On October 20, 1960, the Post Office Department placed into service a new mail processing facility at Providence, Rhode Island, and widely promoted it as "the first automated post office in the United States." Intelex, a subsidiary of the International Telephone & Telegraph conglomerate, built the thirteen-acre facility under contract and turned it over to the Post Office Department ready to operate. It incorporated the first automatic, high-speed sorting, facing, and cancelling machines as well as three miles of conveyor belts that moved mail between processing areas within the plant and to the loading docks for transport. This stamp, which depicts an architect's rendering of the new facility, was the first US issue that directly celebrated the Post Office Department.
When the idea for a postage stamp publicizing the new facility was presented to the Citizens Stamp Advisory Committee on June 28, 1960, it was unanimously rejected as "obviously self-serving." The committee further predicted that the stamp would be "unpopular because it is promoting automation at a time when unemployment is increasing." Postmaster General Arthur Summerfield authorized the stamp anyway (the committee's findings are not binding), and it proved very popular: 833,306 copies of the stamp were sold on the first day of issue, and 458,237 first day covers were serviced. The success paved the way for future postal themes on stamps, including the 1963 5-cent City Mail Delivery issue, the 1971 8-cent United States Postal Service logo issue, and the 1974 Postal Service Employees issue.
The 4-cent stamp paid the domestic first-class letter rate. It was printed in dark blue and carmine ink on the Giori press in sheets of 200. These were further divided into four panes containing fifty stamps each for shipment to post offices. Victor S. McCloskey, Jr., and Arnold J. Copeland designed the stamp, and Charles A. Brooks engraved it.
While the stamp was a great success, the same could not be said for the project it celebrated. Known officially as "Project Turnkey," the post office of the future had more than its share of problems. The name Turnkey was selected because the building was to be set to work processing mail with the "turn of a key." Unlike existing post office buildings, the Providence, RI building was constructed to fit the new, large machines. The one-floor building design used only two supporting columns, maximizing floor space for the use of mail processing machines.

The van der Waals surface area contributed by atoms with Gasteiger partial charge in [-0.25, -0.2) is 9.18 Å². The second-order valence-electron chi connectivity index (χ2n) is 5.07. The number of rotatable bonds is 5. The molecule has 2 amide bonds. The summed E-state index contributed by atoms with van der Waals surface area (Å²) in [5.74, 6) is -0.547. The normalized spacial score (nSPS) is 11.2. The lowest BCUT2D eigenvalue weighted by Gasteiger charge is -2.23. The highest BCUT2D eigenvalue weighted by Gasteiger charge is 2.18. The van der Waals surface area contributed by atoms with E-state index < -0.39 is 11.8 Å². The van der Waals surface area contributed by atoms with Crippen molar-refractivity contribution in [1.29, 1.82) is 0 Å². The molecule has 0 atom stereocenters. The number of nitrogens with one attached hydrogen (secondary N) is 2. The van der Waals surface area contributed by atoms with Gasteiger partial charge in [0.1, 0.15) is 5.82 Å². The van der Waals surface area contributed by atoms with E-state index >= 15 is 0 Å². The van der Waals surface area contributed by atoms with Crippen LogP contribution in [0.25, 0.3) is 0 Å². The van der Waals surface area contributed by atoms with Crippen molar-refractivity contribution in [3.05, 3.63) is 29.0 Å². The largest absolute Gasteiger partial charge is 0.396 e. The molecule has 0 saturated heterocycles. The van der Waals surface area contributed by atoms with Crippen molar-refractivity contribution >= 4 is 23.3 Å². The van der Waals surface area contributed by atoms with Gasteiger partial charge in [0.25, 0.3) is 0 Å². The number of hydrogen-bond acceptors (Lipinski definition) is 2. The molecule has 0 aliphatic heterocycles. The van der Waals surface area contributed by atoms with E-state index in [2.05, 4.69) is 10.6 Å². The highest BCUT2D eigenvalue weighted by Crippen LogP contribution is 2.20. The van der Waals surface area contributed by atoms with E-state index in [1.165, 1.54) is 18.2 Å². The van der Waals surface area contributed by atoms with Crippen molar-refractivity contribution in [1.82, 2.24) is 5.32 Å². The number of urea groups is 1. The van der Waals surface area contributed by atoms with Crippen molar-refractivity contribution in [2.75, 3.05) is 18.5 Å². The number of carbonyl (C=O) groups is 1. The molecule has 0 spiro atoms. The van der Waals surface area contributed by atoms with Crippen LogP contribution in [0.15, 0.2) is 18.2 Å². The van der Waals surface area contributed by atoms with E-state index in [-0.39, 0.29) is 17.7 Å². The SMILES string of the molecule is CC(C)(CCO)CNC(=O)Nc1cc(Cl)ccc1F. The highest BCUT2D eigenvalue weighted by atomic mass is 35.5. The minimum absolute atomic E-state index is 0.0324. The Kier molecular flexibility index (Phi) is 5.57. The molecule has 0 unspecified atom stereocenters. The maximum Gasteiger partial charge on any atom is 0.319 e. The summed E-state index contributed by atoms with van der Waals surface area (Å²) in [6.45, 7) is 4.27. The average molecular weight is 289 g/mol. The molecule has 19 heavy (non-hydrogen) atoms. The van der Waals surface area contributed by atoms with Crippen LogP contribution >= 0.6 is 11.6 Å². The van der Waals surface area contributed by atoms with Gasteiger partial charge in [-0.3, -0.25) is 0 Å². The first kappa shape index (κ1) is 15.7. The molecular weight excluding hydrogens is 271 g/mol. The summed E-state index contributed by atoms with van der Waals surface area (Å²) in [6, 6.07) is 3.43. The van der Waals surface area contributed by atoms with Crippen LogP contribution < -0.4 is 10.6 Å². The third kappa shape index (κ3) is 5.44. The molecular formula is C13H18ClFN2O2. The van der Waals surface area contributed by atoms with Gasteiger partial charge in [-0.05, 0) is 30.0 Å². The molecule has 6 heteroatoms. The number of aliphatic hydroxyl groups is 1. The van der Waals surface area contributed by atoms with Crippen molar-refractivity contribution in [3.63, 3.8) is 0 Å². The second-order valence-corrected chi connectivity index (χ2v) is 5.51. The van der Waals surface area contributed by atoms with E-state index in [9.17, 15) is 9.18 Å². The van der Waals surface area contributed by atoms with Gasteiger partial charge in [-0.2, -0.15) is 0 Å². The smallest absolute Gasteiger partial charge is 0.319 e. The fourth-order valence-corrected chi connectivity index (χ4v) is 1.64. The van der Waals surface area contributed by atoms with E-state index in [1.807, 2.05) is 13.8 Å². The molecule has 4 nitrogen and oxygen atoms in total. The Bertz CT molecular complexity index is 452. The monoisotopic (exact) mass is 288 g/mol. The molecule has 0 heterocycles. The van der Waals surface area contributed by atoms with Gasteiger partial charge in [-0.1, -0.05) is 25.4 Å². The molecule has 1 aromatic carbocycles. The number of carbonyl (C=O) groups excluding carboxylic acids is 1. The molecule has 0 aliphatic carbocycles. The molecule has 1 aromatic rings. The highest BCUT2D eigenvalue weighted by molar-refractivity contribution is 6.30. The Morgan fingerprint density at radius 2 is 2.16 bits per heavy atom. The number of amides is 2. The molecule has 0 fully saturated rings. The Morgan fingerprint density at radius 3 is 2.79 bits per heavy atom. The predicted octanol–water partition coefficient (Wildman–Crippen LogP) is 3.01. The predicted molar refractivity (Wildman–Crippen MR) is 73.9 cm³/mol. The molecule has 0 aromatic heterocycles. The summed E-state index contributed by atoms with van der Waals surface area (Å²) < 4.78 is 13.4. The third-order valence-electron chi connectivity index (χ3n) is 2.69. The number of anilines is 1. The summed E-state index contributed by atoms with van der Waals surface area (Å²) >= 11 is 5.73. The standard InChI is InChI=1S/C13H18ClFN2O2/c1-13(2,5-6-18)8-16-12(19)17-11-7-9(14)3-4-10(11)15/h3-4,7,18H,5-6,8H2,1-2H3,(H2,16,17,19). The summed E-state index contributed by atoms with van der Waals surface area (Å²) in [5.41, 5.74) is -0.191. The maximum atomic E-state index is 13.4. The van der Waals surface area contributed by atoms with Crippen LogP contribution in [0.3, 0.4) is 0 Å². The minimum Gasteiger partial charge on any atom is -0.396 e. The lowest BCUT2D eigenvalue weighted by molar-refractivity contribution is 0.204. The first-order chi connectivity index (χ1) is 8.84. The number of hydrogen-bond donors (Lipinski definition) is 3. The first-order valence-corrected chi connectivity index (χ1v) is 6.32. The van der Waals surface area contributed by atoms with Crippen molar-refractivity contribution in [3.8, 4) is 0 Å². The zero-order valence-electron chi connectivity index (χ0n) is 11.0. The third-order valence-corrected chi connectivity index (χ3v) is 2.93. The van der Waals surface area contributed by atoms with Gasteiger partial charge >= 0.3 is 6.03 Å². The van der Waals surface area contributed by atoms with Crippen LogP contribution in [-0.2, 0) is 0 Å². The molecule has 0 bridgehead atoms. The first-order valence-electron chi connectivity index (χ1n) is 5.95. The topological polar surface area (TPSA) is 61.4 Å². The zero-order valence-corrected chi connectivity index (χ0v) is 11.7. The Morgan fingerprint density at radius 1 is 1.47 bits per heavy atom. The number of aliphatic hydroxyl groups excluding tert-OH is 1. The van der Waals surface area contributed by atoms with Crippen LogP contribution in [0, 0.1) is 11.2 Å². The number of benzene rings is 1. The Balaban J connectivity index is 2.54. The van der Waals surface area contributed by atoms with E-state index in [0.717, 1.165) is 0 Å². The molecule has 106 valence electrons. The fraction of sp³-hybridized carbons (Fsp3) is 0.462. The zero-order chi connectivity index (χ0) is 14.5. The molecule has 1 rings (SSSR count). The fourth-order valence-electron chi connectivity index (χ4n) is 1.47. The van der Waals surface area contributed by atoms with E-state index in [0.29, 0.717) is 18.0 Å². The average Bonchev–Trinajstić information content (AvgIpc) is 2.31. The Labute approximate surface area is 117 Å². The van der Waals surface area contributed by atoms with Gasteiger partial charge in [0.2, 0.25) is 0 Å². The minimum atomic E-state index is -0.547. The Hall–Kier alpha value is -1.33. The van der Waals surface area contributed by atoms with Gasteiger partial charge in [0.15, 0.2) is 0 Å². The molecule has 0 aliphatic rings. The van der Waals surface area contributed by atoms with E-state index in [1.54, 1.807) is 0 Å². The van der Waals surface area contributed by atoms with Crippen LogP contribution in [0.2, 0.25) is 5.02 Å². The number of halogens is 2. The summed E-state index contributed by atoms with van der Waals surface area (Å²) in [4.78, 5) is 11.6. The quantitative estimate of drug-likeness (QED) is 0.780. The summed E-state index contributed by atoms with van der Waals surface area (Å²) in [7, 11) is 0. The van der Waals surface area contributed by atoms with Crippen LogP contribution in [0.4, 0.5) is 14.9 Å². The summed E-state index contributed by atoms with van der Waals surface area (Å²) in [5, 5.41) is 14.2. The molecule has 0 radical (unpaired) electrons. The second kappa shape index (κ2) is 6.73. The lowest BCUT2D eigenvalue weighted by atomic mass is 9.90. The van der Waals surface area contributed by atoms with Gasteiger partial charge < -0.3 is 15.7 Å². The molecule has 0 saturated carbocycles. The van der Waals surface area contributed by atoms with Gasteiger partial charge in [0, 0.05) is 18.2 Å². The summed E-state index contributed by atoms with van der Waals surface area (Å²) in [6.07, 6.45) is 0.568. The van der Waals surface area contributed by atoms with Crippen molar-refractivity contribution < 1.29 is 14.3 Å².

A 1962 report to Congress revealed that the project was not adequately processing mail for the area. A number of machines were not being used to their full potential, while several had not been put to use at all. Employees had not received adequate training to operate the machines, which led to malfunctions and equipment failures. A year earlier, the "Washington Post" reported that a US House subcommittee had concluded that Project Turnkey "failed miserably."(1) The Turkey project, created by Arthur Summerfield, one of the Department's most forward looking Postmasters General, was greatly criticized by his successor, J. Edward Day. Postmaster General Day suggested that project's name "might be rendered more appropriate by knocking out the "n" in turnkey."(2)
1) Brief Summary - The Post Office Department's first 100 days under Postmaster General J. Edward Day.
2) George Dixon, "Washington Scene: The Stamp of Mr. Day," The Washingotn Post Times Herald, February 14, 1961, A13.
Also, National Postal Museum Library, Papers of the Third Assistant Postmaster General, Stamp Design Files, Folder for Scott #1164.